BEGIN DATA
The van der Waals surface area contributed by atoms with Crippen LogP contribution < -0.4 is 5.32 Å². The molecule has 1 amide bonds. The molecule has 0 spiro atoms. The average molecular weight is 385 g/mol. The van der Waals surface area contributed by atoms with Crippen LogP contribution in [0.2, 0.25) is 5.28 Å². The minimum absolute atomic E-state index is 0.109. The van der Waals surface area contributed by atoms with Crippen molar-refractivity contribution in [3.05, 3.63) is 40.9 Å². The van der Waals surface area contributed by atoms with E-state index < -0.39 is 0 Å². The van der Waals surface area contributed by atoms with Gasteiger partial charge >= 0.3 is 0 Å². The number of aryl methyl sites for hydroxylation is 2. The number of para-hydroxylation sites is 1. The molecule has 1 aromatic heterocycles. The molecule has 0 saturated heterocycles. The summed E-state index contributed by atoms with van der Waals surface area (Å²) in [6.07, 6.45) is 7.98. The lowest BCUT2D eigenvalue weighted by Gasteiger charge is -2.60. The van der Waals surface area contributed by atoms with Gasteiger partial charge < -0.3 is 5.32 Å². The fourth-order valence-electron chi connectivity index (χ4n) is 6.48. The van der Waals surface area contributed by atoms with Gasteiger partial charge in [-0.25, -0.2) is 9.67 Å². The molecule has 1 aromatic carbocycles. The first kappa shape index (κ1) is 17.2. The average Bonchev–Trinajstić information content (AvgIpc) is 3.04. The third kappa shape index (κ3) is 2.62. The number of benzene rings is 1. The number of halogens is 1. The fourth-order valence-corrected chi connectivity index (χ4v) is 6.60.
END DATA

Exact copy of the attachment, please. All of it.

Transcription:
The van der Waals surface area contributed by atoms with Crippen LogP contribution < -0.4 is 5.32 Å². The molecule has 1 amide bonds. The molecule has 0 spiro atoms. The average molecular weight is 385 g/mol. The van der Waals surface area contributed by atoms with Crippen LogP contribution in [0.2, 0.25) is 5.28 Å². The minimum absolute atomic E-state index is 0.109. The van der Waals surface area contributed by atoms with Crippen molar-refractivity contribution in [3.05, 3.63) is 40.9 Å². The van der Waals surface area contributed by atoms with E-state index < -0.39 is 0 Å². The van der Waals surface area contributed by atoms with Gasteiger partial charge >= 0.3 is 0 Å². The number of aryl methyl sites for hydroxylation is 2. The number of para-hydroxylation sites is 1. The molecule has 1 aromatic heterocycles. The molecule has 0 saturated heterocycles. The summed E-state index contributed by atoms with van der Waals surface area (Å²) in [6.07, 6.45) is 7.98. The lowest BCUT2D eigenvalue weighted by Gasteiger charge is -2.60. The van der Waals surface area contributed by atoms with Gasteiger partial charge < -0.3 is 5.32 Å². The fourth-order valence-electron chi connectivity index (χ4n) is 6.48. The van der Waals surface area contributed by atoms with Gasteiger partial charge in [-0.25, -0.2) is 9.67 Å². The molecule has 1 aromatic carbocycles. The first kappa shape index (κ1) is 17.2. The average Bonchev–Trinajstić information content (AvgIpc) is 3.04. The third kappa shape index (κ3) is 2.62. The number of benzene rings is 1. The number of halogens is 1. The fourth-order valence-corrected chi connectivity index (χ4v) is 6.60.